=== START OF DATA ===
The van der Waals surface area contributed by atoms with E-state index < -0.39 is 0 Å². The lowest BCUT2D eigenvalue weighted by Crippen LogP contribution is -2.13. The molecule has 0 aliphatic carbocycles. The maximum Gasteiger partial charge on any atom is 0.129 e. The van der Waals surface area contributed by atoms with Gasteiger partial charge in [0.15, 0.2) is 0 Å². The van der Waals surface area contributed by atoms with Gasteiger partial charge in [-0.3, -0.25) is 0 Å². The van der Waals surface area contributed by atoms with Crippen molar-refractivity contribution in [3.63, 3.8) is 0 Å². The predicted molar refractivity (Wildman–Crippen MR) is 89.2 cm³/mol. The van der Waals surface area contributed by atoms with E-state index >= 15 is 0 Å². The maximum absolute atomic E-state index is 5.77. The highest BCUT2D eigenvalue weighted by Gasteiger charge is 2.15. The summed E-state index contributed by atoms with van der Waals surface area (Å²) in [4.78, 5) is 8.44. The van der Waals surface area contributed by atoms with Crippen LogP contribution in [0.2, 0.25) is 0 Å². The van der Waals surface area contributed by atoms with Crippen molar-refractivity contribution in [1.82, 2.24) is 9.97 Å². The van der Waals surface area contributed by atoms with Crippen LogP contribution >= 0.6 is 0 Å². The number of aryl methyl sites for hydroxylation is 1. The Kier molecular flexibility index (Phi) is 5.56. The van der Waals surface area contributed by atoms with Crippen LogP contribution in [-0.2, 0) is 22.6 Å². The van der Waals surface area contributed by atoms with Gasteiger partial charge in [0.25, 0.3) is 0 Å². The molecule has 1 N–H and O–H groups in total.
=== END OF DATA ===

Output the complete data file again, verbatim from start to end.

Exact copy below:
The van der Waals surface area contributed by atoms with E-state index < -0.39 is 0 Å². The lowest BCUT2D eigenvalue weighted by Crippen LogP contribution is -2.13. The molecule has 0 aliphatic carbocycles. The maximum Gasteiger partial charge on any atom is 0.129 e. The van der Waals surface area contributed by atoms with Gasteiger partial charge in [0.15, 0.2) is 0 Å². The van der Waals surface area contributed by atoms with Gasteiger partial charge in [-0.3, -0.25) is 0 Å². The van der Waals surface area contributed by atoms with Crippen molar-refractivity contribution in [3.63, 3.8) is 0 Å². The predicted molar refractivity (Wildman–Crippen MR) is 89.2 cm³/mol. The van der Waals surface area contributed by atoms with E-state index >= 15 is 0 Å². The maximum absolute atomic E-state index is 5.77. The highest BCUT2D eigenvalue weighted by Gasteiger charge is 2.15. The summed E-state index contributed by atoms with van der Waals surface area (Å²) in [4.78, 5) is 8.44. The van der Waals surface area contributed by atoms with Crippen LogP contribution in [0.2, 0.25) is 0 Å². The van der Waals surface area contributed by atoms with Crippen molar-refractivity contribution in [1.82, 2.24) is 9.97 Å². The van der Waals surface area contributed by atoms with Crippen LogP contribution >= 0.6 is 0 Å². The number of aryl methyl sites for hydroxylation is 1. The Kier molecular flexibility index (Phi) is 5.56. The van der Waals surface area contributed by atoms with Crippen LogP contribution in [-0.2, 0) is 22.6 Å². The van der Waals surface area contributed by atoms with Gasteiger partial charge in [0.25, 0.3) is 0 Å². The molecule has 1 N–H and O–H groups in total.